Flying wing as cheap and simple option for basic fun flying.

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Aesquire

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Jul 28, 2014
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Rochester, NY, USA
Pt2
Last 2 years I've been learning Kite boarding kites, and looking again at paragliding & PPG state of the art.

Since local winds are often too light for ridge soaring I'm considering a reflexed PPG wing at the largest size for weight range for foot launched free flight and near the middle for a light power trike.

Object is lowest available sink rate and airspeed for light days, & best climb & shortest take off under power for back yard use. Opinion?
 

addaon

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Feb 24, 2008
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2,342
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Kanab, UT
Learn to paraglide, unpowered, first. You'll be a better pilot for it. Learning under power, you can never get the same feel for the wing that you will unpowered; and getting those instincts in place is key. Higher wing loadings under power make collapse less likely, but also make it start to matter more -- getting to the point that pitch control is instinctual for minimizing collapses is worth every lesson.

Once you do that... you may find you don't want a reflexed wing for powered flight. They have a place, but the performance cost isn't great, and a competent (not to say great) pilot will often prefer to fly a standard wing, even under power.
 

Tiger Tim

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Apr 26, 2013
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Thunder Bay
For the second Lay-out it would still be a sit on top bird and a tractor engine and a single fin and the same wing dimensions but with a pod below the wing wich would make the balancing of various pilots weights easier.

But in this configuration I’d go for a 3 piece strutted wing, with detachable outer wing panels which would have the controls included (Elevons).
View attachment 129283

The highwing layout would be a perfect test bed for electric flight as well.
That layout has precedent, have you seen the Stabiloplan?
1661785202627.jpeg

Looks like a sort of giant, truncated Sky Pup. Seems like it would be worthwhile to build a model to feel out its general handling qualities.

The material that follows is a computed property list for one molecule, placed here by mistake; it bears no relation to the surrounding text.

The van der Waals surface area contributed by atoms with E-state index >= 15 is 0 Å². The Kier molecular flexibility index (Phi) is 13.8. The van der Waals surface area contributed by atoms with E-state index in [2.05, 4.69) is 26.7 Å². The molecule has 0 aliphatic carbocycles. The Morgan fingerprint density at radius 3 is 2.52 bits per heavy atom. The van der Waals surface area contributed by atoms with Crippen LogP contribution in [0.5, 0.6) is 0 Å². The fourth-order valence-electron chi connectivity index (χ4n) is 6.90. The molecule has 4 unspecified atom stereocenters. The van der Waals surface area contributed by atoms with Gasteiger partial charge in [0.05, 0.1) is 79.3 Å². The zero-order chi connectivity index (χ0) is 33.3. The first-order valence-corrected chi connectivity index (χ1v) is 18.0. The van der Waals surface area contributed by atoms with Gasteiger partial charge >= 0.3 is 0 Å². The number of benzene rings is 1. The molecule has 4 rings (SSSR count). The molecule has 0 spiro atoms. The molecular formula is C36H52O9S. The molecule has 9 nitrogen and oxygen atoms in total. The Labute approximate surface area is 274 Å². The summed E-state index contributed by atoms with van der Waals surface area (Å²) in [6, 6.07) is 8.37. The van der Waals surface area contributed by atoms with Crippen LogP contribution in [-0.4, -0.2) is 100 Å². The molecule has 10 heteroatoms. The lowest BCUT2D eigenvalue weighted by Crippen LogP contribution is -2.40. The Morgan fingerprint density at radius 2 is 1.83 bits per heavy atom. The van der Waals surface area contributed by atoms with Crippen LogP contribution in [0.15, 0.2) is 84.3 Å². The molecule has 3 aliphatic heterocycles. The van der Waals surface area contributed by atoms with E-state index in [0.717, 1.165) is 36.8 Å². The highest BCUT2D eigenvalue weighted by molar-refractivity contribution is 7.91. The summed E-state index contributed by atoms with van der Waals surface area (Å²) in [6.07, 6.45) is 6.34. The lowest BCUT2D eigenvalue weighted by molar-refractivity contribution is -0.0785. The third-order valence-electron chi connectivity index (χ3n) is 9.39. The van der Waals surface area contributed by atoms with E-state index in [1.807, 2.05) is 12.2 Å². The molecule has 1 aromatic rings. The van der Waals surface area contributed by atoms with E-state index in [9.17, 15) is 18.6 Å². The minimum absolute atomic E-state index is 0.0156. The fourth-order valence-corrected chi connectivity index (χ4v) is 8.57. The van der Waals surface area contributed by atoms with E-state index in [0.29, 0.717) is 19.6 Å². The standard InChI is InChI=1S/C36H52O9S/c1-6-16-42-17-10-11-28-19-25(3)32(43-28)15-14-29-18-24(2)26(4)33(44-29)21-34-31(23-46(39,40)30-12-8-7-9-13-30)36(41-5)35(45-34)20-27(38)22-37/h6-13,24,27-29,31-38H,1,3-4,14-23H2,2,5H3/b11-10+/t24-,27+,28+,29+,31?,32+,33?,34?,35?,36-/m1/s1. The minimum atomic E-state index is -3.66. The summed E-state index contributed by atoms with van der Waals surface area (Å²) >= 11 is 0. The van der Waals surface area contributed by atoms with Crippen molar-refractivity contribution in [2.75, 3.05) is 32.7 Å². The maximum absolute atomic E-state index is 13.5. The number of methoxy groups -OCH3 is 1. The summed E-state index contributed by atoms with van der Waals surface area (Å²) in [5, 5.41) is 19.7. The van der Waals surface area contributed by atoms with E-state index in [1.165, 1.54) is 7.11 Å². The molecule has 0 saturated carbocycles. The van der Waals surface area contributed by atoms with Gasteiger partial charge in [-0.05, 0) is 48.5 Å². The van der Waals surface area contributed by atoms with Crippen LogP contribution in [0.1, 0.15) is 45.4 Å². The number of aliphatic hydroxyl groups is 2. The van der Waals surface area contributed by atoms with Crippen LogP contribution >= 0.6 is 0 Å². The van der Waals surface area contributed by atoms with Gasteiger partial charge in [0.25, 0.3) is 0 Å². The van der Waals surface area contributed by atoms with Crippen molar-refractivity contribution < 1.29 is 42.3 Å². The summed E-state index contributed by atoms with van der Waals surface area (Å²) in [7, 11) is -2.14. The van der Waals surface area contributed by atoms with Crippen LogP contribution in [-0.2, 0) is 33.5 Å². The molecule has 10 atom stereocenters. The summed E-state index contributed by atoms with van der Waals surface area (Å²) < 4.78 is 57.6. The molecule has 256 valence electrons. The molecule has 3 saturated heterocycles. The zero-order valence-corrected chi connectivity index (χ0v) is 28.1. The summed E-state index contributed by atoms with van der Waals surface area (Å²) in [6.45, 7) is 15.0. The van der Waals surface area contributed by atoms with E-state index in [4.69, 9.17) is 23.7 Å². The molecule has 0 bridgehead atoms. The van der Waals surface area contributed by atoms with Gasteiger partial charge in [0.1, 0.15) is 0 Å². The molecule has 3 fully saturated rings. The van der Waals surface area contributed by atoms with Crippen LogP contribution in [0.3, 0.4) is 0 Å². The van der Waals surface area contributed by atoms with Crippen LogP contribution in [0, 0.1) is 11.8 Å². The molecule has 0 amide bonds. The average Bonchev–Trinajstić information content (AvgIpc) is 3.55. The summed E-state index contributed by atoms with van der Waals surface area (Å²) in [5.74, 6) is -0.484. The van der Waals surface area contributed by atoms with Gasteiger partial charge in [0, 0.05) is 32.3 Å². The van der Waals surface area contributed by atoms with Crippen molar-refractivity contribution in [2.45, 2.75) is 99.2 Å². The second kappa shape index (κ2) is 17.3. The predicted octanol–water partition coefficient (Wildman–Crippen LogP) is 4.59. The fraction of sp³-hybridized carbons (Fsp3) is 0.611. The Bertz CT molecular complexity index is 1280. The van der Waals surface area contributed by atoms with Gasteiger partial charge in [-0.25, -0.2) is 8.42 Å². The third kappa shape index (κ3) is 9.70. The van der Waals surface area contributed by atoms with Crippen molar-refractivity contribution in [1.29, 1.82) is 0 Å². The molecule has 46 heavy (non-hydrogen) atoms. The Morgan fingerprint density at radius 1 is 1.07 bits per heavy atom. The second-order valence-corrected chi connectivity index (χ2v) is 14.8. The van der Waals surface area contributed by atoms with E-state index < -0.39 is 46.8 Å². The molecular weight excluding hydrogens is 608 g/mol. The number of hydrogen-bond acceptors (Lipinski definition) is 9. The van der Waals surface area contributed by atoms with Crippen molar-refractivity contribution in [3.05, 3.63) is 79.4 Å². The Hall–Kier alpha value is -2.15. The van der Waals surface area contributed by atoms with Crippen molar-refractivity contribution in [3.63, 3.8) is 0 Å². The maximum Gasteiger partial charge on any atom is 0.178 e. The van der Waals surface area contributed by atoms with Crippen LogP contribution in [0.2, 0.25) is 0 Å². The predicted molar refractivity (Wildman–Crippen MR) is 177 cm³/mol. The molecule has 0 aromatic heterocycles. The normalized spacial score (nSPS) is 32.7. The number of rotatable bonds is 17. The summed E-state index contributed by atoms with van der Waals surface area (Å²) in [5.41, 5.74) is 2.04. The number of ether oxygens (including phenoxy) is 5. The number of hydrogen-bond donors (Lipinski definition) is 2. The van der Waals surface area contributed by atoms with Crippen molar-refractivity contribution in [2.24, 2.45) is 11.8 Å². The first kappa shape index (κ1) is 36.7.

Tiger Tim

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Thunder Bay
NO, that is very clearly a giant, truncated Lazy Bee!
Oh wow, how did I not see that?

In any case, to appease the two-axis plank crowds I wonder if something like it could have a wing akin to one of the larger Flying Fleas with the folding throw-over tips and no control surfaces on the outer panels. Go with the equivalent of a Cossandey flap on the center section for an elevator. Fuselage is just a mostly plywood box dangling below the wing and simple Flea-style gear consisting of an axle just shoved through the lower fuselage and bungeed in place. Maybe a little V-twin for power. Definitely a ballistic chute because I don’t fully trust the contraption I just described.
 

Fred C

Active Member
Joined
Apr 18, 2022
Messages
28
Pt2
Last 2 years I've been learning Kite boarding kites, and looking again at paragliding & PPG state of the art.

Since local winds are often too light for ridge soaring I'm considering a reflexed PPG wing at the largest size for weight range for foot launched free flight and near the middle for a light power trike.

Object is lowest available sink rate and airspeed for light days, & best climb & shortest take off under power for back yard use. Opinion?
See Tucker Gott, you tube. Sells wings, gives good advice.
 

Bille Floyd

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Joined
Sep 26, 2019
Messages
817
Pt2
Last 2 years I've been learning Kite boarding kites, and looking again at paragliding & PPG state of the art.

Since local winds are often too light for ridge soaring I'm considering a reflexed PPG wing at the largest size for weight range for foot launched free flight and near the middle for a light power trike.

Object is lowest available sink rate and airspeed for light days, & best climb & shortest take off under power for back yard use. Opinion?

I will optOut for advise on PG ; the kiteboarding thing is :